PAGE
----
One person has died and several more have been injured in a clash between park wardens and villagers belonging to the Miti ('Pygmy') group near the Kahuzi Biega National Park, an important Gorilla Sanctuary in South Kivu Province, Democratic Republic of Congo, on Wednesday 17 July 2019. The park wardens were reportedly following a group of suspected poachers leaving the park, when they were ambushed by villagers armed with bows and machetes. Several people were injured on both sides, with one warden loosing several fingers to a machete blow and a villager called lwaboshi Simba being shot dead.
An anti-poaching patrol in the Kahuzi Biega National Park. Shreya Dasgupta/Mongabay.
This is the latest in a series of clashes between the Miti people and the authorities over access to the park, which forms part of their traditional land but to which they now claim they are denied access, a dispute which led to the death of a park warden in April this year. Park authorities accuse the Miti and other forest dwelling communities of damaging the park by deforestation, principally the cutting down of trees for charcoal production, while local communities claim the park authorities have reneged on commitments to involve them in the management of the park.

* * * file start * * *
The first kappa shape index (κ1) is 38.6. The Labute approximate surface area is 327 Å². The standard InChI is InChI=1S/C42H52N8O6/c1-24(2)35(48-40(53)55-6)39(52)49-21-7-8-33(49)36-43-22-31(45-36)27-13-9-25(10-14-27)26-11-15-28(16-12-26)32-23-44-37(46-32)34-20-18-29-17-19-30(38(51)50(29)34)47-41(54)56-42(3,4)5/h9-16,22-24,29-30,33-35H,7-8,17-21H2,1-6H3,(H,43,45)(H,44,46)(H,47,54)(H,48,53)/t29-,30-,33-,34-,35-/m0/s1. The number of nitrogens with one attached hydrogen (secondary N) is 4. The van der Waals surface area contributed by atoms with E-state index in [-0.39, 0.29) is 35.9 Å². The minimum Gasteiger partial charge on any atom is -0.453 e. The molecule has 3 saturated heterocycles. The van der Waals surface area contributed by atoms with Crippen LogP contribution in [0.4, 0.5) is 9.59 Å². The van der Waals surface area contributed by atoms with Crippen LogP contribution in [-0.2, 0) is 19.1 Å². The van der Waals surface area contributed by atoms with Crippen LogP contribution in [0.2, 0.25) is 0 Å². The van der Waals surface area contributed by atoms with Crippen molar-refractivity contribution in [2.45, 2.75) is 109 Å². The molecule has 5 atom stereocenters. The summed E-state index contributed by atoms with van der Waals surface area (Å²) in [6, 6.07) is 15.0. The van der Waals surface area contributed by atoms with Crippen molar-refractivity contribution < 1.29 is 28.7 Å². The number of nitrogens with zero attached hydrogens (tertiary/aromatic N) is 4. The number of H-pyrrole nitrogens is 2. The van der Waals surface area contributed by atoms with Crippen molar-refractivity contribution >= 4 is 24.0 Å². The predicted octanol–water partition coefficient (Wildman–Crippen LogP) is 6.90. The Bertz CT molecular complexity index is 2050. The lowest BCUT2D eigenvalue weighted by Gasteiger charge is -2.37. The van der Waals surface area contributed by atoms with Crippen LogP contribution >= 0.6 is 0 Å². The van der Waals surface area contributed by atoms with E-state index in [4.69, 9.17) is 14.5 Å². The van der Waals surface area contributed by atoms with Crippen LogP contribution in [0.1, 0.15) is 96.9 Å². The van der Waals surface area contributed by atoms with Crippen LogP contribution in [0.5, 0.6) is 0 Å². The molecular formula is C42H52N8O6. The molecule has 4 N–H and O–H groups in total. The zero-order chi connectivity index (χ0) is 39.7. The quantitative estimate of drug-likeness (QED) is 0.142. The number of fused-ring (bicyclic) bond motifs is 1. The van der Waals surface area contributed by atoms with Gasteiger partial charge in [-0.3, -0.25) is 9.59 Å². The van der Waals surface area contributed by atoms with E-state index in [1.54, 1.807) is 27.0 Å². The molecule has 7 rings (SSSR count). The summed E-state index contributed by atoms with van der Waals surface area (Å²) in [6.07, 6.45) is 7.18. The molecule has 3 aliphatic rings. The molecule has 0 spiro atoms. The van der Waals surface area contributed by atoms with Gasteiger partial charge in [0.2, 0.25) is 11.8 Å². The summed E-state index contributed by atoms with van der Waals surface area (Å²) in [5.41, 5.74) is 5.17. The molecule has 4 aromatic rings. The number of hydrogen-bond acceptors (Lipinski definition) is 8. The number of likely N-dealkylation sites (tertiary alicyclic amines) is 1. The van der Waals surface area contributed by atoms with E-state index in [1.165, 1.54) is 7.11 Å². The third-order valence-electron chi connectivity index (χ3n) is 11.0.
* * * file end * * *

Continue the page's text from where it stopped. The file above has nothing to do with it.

Miti villagers at Buyungule village, just outside the Kahuzi Biega National Park. Primate Expertise.
The Kahuzi Biega Nationl Park is home to a population of about 125 Eastern Lowland Gorillas, Gorilla beringei graueri, and is one of the few places where tourists can visit Gorillas in the wild. At 6000 square kilometres the park is also one of the largest in the Democratic Republic of Congo, roughly the same size as Delaware or The Gambia. This makes the park a significant source of income for the Democratic Republic of Congo, but a significant loss of available land to local populations, who have been intermittently excluded from the park since its creation in 1970 by the Belgian photographer and conservationist Adrien Deschryver. The park authorities claim that local populations are major beneficiaries of the park, citing 350 children currently receiving schooling in the area, as well as two people from local communities attending universities, as well as jobs created in the tourism industry, and projects promoting Bee Keeping and Goat Breeding, though many people in the area complain this does not equate to the loss of access to traditional resources represented by the park.
Aerial view of the Kahuzi Biega National Park. Forest Service/US Department of Agriculture/Wikimedia Commons.
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